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Sunday, Oct 21, 2018
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Informing A Nation About Steroid Use SPORTS REVIEWS

The admissions come like thunderbolts, snapping the sports world to attention. This time, it was Marion Jones, who admitted she was using banned substances when she won five medals at the 2000 Summer Olympics. And how appropriate that her confession coincides with the release of 'Steroid Nation' (ESPN Books, $24.95), a detective-like investigation that traces the origins of steroid use in sports. Author Shaun Assael starts with the 'guru' of steroids, Dan Duchaine, who wrote 'The Underground Steroid Handbook' in 1981. With detailed reporting gleaned from five years of covering the steroids beat for ESPN, and crisp, fast-paced writing, Assael weaves a story that includes athletes such as Jones, Lyle Alzado, Mark McGwire, Jose Canseco; and celebrities such as Arnold Schwarzenegger and Sylvester Stallone. Victor Conte, Barry Bonds and the BALCO scandal receive some cursory attention, but Assael's most lurid details concern the exploits of Duchaine, who found a 'wonder drug' for athletes and a willing clientele eager to use them.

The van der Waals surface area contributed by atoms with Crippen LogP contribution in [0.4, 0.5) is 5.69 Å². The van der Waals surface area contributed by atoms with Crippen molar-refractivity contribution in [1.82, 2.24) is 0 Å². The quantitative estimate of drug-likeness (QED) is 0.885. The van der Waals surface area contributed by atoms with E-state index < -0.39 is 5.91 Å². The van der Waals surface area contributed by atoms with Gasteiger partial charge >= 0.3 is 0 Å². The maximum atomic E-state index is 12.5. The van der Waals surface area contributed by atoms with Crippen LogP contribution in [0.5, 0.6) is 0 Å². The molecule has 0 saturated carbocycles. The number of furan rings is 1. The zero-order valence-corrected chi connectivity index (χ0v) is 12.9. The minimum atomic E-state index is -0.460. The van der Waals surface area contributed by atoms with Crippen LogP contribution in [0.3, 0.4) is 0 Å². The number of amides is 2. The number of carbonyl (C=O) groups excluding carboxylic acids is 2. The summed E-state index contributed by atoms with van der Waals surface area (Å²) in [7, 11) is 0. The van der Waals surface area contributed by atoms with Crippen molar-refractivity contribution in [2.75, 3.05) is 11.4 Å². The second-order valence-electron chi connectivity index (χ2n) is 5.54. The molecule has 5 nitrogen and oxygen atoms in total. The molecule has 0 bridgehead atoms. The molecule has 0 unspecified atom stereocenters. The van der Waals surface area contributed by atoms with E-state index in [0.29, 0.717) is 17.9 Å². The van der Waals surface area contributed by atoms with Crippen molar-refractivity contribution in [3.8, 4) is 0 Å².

The short, punchy vignettes make for a page-turning pleasure. There are even chilling looks at how steroids have filtered down to the high school level. It's a must-read for fans and aspiring athletes. WRESTLING ADVENTURES: Among athletes, pro wrestlers are the best storytellers. Hands down. Mick Foley, Rick Flair and Terry Funk have written great memoirs about 'the business' (and please, when will Dory Funk Jr. follow suit?). Now comes Tampa resident Chris Jericho, who combines with Peter Thomas Fornatale in 'A Lion's Tale: Around the World In Spandex' (Grand Central Publishing, $25.99) to spin funny, earthy and outrageous tales, mostly from the 1990s. You don't have to be a Jerichoholic to appreciate the back-room dealings of pro wrestling's bookers, the grind of travel, and the physical wear and tear the men endure. Find out who the Dom DeLuise of wrestling is. And the 'White Urkel.' Jericho's anecdotes often include his good friend Chris Benoit, whose suicide in June after he murdered his wife and child occurred as the book was going to press. Jericho's last-minute author's note is painful, poignant and sincere. REMEMBER THE BILLS: The Bills were more than O.J., Marv Levy and Scott Norwood's 'wide right.' In 'The Good, The Bad and the Ugly: Buffalo Bills' (Triumph Books, $19.95), sportswriter Scott Pitoniak uses enough short, punchy anecdotes, quotes and pullout facts to satisfy any Bills aficionado. Characters like Lou Saban and memories like the Bills' comeback win against the Oilers after trailing 35-3 are mixed in with the five best teams in franchise history, plus the best and worst trades. Certainly, the Bills' stunning, last-second 25-24 loss to Dallas on Oct. 8 will be in the next printing.
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